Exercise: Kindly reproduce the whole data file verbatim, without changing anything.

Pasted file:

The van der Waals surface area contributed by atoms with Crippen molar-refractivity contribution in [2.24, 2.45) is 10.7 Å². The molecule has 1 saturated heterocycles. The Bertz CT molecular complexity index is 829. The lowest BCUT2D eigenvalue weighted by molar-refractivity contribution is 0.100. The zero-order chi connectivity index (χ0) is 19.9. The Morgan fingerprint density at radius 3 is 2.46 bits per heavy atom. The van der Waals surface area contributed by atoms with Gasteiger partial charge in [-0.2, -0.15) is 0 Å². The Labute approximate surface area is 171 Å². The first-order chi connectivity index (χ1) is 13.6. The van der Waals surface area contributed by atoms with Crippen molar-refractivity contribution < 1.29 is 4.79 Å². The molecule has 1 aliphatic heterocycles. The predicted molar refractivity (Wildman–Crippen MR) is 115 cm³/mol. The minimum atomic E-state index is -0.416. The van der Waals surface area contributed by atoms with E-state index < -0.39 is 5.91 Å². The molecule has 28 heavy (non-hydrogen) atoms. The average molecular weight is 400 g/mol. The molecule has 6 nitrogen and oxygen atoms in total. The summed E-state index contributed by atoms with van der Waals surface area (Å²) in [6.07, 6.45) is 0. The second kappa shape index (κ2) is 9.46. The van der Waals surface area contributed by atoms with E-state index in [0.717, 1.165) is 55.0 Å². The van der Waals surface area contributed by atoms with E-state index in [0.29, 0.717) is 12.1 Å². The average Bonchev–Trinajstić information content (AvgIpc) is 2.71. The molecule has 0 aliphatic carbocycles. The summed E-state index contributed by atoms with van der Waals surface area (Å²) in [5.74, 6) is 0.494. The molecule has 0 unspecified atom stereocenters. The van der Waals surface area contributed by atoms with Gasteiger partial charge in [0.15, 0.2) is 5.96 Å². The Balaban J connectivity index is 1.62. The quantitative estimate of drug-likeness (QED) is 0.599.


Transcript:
The van der Waals surface area contributed by atoms with Crippen molar-refractivity contribution in [2.24, 2.45) is 10.7 Å². The molecule has 1 saturated heterocycles. The Bertz CT molecular complexity index is 829. The lowest BCUT2D eigenvalue weighted by molar-refractivity contribution is 0.100. The zero-order chi connectivity index (χ0) is 19.9. The Morgan fingerprint density at radius 3 is 2.46 bits per heavy atom. The van der Waals surface area contributed by atoms with Gasteiger partial charge in [-0.2, -0.15) is 0 Å². The Labute approximate surface area is 171 Å². The first-order chi connectivity index (χ1) is 13.6. The van der Waals surface area contributed by atoms with Crippen molar-refractivity contribution < 1.29 is 4.79 Å². The molecule has 1 aliphatic heterocycles. The predicted molar refractivity (Wildman–Crippen MR) is 115 cm³/mol. The minimum atomic E-state index is -0.416. The van der Waals surface area contributed by atoms with E-state index < -0.39 is 5.91 Å². The molecule has 28 heavy (non-hydrogen) atoms. The average molecular weight is 400 g/mol. The molecule has 6 nitrogen and oxygen atoms in total. The summed E-state index contributed by atoms with van der Waals surface area (Å²) in [6.07, 6.45) is 0. The second kappa shape index (κ2) is 9.46. The van der Waals surface area contributed by atoms with E-state index in [0.717, 1.165) is 55.0 Å². The van der Waals surface area contributed by atoms with E-state index in [0.29, 0.717) is 12.1 Å². The average Bonchev–Trinajstić information content (AvgIpc) is 2.71. The molecule has 0 aliphatic carbocycles. The summed E-state index contributed by atoms with van der Waals surface area (Å²) in [5.74, 6) is 0.494. The molecule has 0 unspecified atom stereocenters. The van der Waals surface area contributed by atoms with Gasteiger partial charge in [0.15, 0.2) is 5.96 Å². The Balaban J connectivity index is 1.62. The quantitative estimate of drug-likeness (QED) is 0.599.